Lyndsey Wood, who lives in Devon, became unwell two years ago after noticing an engorged tick on her bed. Unfortunately, she wasn’t diagnosed or treated until some months later, which she says was due to a string of GPs dismissing the possibility of Lyme disease. By this stage, the infection had progressed too far for the drugs to clear it.
“In 2017, I became seriously ill – it started with extreme vomiting and weight loss; then extreme body pain head to toe,” she recalls. “I had piercing headaches which doctors thought were meningitis. But what had actually happened was my Lyme disease had gone on way too long and hadn’t been treated appropriately at the start. I’m an active person but I was bed-bound and couldn’t work for ten months.”
Eventually, Lyndsey was treated privately with long-term, intravenous antibiotics. (This treatment plan is not recommended on the NHS, due to lack of evidence about efficacy, concerns about side effects and its contribution to antibiotic resistance.) She is now on the mend and back to working part-time, but still suffers with pain and fatigue.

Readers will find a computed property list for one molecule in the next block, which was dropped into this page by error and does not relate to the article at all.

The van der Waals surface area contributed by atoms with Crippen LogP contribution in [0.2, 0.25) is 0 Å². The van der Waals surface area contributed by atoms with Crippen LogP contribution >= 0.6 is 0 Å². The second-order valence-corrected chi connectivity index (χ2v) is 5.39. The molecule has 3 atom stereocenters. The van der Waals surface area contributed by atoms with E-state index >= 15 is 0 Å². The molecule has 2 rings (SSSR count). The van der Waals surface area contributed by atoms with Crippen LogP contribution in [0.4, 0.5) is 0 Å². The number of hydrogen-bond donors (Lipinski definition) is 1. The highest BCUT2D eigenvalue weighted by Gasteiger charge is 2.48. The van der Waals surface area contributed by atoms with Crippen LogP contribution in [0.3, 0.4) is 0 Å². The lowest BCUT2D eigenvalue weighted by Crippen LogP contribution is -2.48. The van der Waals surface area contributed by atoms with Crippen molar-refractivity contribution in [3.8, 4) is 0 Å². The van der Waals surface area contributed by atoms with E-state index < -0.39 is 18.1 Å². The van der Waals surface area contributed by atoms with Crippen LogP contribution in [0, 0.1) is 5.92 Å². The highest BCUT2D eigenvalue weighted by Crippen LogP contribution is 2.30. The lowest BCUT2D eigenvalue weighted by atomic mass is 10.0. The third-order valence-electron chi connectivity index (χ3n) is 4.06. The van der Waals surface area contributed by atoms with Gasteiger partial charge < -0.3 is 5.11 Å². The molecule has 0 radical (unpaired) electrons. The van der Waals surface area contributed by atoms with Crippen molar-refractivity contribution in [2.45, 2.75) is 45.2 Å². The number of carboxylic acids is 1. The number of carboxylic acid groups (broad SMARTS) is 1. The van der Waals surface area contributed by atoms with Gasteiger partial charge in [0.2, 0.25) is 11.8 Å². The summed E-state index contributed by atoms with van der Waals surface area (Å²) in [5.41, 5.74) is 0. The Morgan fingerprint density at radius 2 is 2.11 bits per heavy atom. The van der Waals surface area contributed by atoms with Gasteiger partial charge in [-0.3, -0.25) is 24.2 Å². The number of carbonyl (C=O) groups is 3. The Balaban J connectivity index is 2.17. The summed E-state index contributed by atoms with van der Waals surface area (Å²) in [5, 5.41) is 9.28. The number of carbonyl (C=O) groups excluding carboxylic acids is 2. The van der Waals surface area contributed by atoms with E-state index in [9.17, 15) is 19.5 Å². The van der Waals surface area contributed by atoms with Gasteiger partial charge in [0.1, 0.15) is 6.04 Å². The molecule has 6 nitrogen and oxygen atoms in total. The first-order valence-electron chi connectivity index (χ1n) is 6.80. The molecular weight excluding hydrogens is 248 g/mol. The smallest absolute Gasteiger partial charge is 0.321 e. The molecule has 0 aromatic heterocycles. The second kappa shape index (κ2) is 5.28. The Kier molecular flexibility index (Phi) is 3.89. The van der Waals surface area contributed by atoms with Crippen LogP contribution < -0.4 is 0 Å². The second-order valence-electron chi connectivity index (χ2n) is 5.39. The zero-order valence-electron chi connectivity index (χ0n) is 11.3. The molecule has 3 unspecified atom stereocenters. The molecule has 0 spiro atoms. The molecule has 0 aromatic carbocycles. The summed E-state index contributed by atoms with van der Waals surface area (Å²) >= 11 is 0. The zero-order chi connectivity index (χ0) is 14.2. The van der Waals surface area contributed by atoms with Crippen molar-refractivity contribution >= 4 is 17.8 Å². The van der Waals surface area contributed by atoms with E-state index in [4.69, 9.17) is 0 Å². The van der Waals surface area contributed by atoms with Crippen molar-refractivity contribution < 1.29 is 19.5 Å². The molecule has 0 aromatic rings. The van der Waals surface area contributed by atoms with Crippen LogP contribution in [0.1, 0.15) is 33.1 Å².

“I’m focusing on slowly building my immune system back up, looking after myself and staying in touch with my private consultant,” she says. “At the moment I’m not on antibiotics, and haven’t been since December. But if you leave it for too long without treatment, it’s an uphill battle to get well again.”
For many people in Lyndsey’s position, accessing treatment is a struggle, as there is a lot of controversy over what causes the chronic Lyme disease symptoms and how they should be addressed. On top of that, the diagnostic tests aren’t 100% accurate, meaning a proportion of cases do slip through the net.
For that reason, Knight reinforces that it’s important to catch the condition early – and better still, to be vigilant about prevention.